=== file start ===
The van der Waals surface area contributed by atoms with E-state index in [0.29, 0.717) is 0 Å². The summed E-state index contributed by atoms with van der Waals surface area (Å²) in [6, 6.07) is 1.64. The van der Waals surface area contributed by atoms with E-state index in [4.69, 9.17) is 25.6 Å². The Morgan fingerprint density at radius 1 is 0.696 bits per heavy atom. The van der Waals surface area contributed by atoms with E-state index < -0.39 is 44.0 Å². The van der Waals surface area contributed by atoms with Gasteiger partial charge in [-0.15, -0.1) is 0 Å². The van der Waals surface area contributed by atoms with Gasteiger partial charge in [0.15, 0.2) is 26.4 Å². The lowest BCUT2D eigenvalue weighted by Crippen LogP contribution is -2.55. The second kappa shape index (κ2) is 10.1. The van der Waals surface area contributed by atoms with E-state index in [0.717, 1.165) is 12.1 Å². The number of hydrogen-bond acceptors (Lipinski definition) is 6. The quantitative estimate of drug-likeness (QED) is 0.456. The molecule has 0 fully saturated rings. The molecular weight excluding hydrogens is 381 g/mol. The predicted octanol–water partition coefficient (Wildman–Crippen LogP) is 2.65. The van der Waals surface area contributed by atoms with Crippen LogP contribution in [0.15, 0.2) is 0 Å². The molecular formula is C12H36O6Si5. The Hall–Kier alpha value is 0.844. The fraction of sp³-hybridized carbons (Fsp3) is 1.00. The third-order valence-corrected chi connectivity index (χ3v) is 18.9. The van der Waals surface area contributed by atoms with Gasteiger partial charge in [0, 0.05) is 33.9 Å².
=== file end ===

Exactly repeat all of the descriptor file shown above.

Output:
The van der Waals surface area contributed by atoms with E-state index in [0.29, 0.717) is 0 Å². The summed E-state index contributed by atoms with van der Waals surface area (Å²) in [6, 6.07) is 1.64. The van der Waals surface area contributed by atoms with E-state index in [4.69, 9.17) is 25.6 Å². The Morgan fingerprint density at radius 1 is 0.696 bits per heavy atom. The van der Waals surface area contributed by atoms with E-state index < -0.39 is 44.0 Å². The van der Waals surface area contributed by atoms with Gasteiger partial charge in [-0.15, -0.1) is 0 Å². The van der Waals surface area contributed by atoms with Gasteiger partial charge in [0.15, 0.2) is 26.4 Å². The lowest BCUT2D eigenvalue weighted by Crippen LogP contribution is -2.55. The second kappa shape index (κ2) is 10.1. The van der Waals surface area contributed by atoms with E-state index in [0.717, 1.165) is 12.1 Å². The number of hydrogen-bond acceptors (Lipinski definition) is 6. The quantitative estimate of drug-likeness (QED) is 0.456. The molecule has 0 fully saturated rings. The molecular weight excluding hydrogens is 381 g/mol. The predicted octanol–water partition coefficient (Wildman–Crippen LogP) is 2.65. The van der Waals surface area contributed by atoms with Crippen LogP contribution in [0.15, 0.2) is 0 Å². The molecular formula is C12H36O6Si5. The Hall–Kier alpha value is 0.844. The fraction of sp³-hybridized carbons (Fsp3) is 1.00. The third-order valence-corrected chi connectivity index (χ3v) is 18.9. The van der Waals surface area contributed by atoms with Gasteiger partial charge in [0, 0.05) is 33.9 Å².